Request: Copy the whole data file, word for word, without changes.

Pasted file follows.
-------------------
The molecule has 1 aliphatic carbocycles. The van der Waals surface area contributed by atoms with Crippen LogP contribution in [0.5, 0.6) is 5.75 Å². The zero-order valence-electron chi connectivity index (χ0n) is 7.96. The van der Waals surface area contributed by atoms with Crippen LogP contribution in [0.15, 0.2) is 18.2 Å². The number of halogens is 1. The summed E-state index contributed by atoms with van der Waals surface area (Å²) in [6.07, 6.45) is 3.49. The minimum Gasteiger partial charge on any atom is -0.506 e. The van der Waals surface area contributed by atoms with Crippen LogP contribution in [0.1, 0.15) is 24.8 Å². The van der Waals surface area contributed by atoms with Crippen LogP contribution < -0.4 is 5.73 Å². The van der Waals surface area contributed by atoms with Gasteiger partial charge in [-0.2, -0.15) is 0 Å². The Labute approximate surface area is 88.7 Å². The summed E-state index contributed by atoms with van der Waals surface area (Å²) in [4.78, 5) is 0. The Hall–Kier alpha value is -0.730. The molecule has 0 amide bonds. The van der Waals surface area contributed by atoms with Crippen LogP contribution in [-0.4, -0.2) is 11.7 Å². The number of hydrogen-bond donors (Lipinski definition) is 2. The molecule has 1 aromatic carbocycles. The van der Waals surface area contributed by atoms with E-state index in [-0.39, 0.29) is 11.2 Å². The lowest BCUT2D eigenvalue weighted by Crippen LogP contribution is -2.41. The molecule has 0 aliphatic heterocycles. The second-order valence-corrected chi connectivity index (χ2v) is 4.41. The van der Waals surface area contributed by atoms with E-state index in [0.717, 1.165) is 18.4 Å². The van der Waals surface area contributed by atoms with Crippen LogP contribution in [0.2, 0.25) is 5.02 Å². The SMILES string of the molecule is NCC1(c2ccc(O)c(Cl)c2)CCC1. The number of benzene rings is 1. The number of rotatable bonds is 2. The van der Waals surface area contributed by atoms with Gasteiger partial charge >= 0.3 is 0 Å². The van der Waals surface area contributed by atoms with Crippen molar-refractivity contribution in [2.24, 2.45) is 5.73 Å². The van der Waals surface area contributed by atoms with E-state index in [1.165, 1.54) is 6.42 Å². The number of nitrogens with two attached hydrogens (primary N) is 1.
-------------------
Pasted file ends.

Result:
The molecule has 1 aliphatic carbocycles. The van der Waals surface area contributed by atoms with Crippen LogP contribution in [0.5, 0.6) is 5.75 Å². The zero-order valence-electron chi connectivity index (χ0n) is 7.96. The van der Waals surface area contributed by atoms with Crippen LogP contribution in [0.15, 0.2) is 18.2 Å². The number of halogens is 1. The summed E-state index contributed by atoms with van der Waals surface area (Å²) in [6.07, 6.45) is 3.49. The minimum Gasteiger partial charge on any atom is -0.506 e. The van der Waals surface area contributed by atoms with Crippen LogP contribution in [0.1, 0.15) is 24.8 Å². The van der Waals surface area contributed by atoms with Crippen LogP contribution < -0.4 is 5.73 Å². The van der Waals surface area contributed by atoms with Gasteiger partial charge in [-0.2, -0.15) is 0 Å². The Labute approximate surface area is 88.7 Å². The summed E-state index contributed by atoms with van der Waals surface area (Å²) in [4.78, 5) is 0. The Hall–Kier alpha value is -0.730. The molecule has 0 amide bonds. The van der Waals surface area contributed by atoms with Crippen LogP contribution in [-0.4, -0.2) is 11.7 Å². The number of hydrogen-bond donors (Lipinski definition) is 2. The molecule has 1 aromatic carbocycles. The van der Waals surface area contributed by atoms with E-state index in [-0.39, 0.29) is 11.2 Å². The lowest BCUT2D eigenvalue weighted by Crippen LogP contribution is -2.41. The molecule has 0 aliphatic heterocycles. The second-order valence-corrected chi connectivity index (χ2v) is 4.41. The van der Waals surface area contributed by atoms with E-state index in [0.717, 1.165) is 18.4 Å². The van der Waals surface area contributed by atoms with Crippen LogP contribution in [0.2, 0.25) is 5.02 Å². The SMILES string of the molecule is NCC1(c2ccc(O)c(Cl)c2)CCC1. The number of benzene rings is 1. The number of rotatable bonds is 2. The van der Waals surface area contributed by atoms with Gasteiger partial charge >= 0.3 is 0 Å². The van der Waals surface area contributed by atoms with Crippen molar-refractivity contribution in [2.24, 2.45) is 5.73 Å². The van der Waals surface area contributed by atoms with E-state index in [1.165, 1.54) is 6.42 Å². The number of nitrogens with two attached hydrogens (primary N) is 1.